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2010: Farouk Shami, White People, and 9/11 "Truth"

"You don't find white people who are willing to work," the Democratic candidate for governor said. But there's more. He also didn't disavow the conspiracy theory that the U.S. government was involved in the 9/11 terrorist attacks.

Democratic candidate for Governor Farouk Shami  greets visitors at an evening meet and greet at the Celestial Room in downtown McAllen, TX.

A short while ago, Democratic gubernatorial candidate Farouk Shami accused his opponent, Bill White, of being racist for mentioning in an ad that he (White) was born in San Antonio. Well, shoe, prepare to meet the other foot.

At a recent debate Shami scored a memorable line when he said, "A day without Mexicans would be like a day without sunshine." Today in an interview, WFAA's Brad Watson followed up, asking Shami if employers should be forced to use an E-verify system to check the immigration status of their employees.  Shami answered that most of his employees were Hispanic because, as he said, "I don't find many white people really willing to work."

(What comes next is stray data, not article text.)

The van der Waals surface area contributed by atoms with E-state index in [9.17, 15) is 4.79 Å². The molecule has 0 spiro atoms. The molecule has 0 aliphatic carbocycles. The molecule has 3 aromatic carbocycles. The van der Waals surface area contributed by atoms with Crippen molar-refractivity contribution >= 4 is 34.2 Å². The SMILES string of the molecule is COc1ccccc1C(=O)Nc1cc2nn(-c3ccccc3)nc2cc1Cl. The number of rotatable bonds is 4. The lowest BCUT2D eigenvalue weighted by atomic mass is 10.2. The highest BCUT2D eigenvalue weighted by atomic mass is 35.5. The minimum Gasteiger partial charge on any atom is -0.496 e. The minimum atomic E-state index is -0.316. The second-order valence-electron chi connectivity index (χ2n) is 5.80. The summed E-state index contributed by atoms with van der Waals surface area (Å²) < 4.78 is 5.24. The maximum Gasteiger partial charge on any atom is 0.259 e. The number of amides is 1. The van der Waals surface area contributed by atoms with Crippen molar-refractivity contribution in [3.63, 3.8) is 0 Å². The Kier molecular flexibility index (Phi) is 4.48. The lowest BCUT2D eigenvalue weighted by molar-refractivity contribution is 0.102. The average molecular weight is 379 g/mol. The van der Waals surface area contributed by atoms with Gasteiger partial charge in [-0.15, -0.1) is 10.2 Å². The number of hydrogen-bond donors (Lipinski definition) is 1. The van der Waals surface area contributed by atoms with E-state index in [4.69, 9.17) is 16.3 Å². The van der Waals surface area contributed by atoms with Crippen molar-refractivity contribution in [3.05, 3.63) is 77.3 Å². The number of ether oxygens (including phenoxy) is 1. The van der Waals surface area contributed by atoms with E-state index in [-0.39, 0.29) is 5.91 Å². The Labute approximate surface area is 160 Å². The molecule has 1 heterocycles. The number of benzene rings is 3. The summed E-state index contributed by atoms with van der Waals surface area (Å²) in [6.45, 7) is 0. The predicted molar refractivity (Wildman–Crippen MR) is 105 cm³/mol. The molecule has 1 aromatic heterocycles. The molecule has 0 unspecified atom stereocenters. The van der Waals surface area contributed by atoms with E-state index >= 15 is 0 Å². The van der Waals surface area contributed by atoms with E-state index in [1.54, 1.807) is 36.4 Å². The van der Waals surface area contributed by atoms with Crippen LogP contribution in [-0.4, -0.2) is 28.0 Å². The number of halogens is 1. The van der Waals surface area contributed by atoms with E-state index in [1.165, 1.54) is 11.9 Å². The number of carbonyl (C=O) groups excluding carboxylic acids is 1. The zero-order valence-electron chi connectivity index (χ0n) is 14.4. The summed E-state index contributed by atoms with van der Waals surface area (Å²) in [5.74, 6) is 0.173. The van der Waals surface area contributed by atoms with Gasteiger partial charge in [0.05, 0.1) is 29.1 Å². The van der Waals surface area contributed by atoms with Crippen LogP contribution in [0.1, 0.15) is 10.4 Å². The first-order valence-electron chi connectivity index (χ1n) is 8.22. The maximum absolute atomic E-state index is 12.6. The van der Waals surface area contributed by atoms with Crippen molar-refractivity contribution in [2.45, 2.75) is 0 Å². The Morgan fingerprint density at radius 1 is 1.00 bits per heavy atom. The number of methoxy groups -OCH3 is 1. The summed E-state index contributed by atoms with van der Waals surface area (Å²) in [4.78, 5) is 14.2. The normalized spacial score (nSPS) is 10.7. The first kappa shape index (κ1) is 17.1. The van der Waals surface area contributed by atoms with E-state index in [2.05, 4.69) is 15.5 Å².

When The Dallas Morning News' Gromer Jeffers asked him to elaborate, Shami said, "A majority of the people are going to be Hispanic and African-American. You don't find white people who are willing to work in factories. And our history proves, you know, lots of time when they, you know, the white people come to work in a factory they either want to be supervisors or they want to be, you know, paid more than the average person. And unfortunately they exit.”

But wait, there's more.

Shami was asked about GOP candidate Debra Medina's recent 9/11 "truther" dust-up, in which Medina appeared on Glenn Beck's radio show and failed to deny that the U.S. government might have been involved in the infamous terrorist attacks. Despite all the political backlash Medina experienced, Shami decided to take the road already traveled.

“I'm not sure," he said. "I am not going to really judge or answer about something I'm not really sure about. But the rumors are there that there was a conspiracy. True or not? It's hard to believe, you know, what happened. It's really hard to comprehend what happened. Maybe. I'm not sure.”

Add to that this tidbit: Shami also said, "Look, we still don't know who killed John F. Kennedy."

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2010 elections Bill White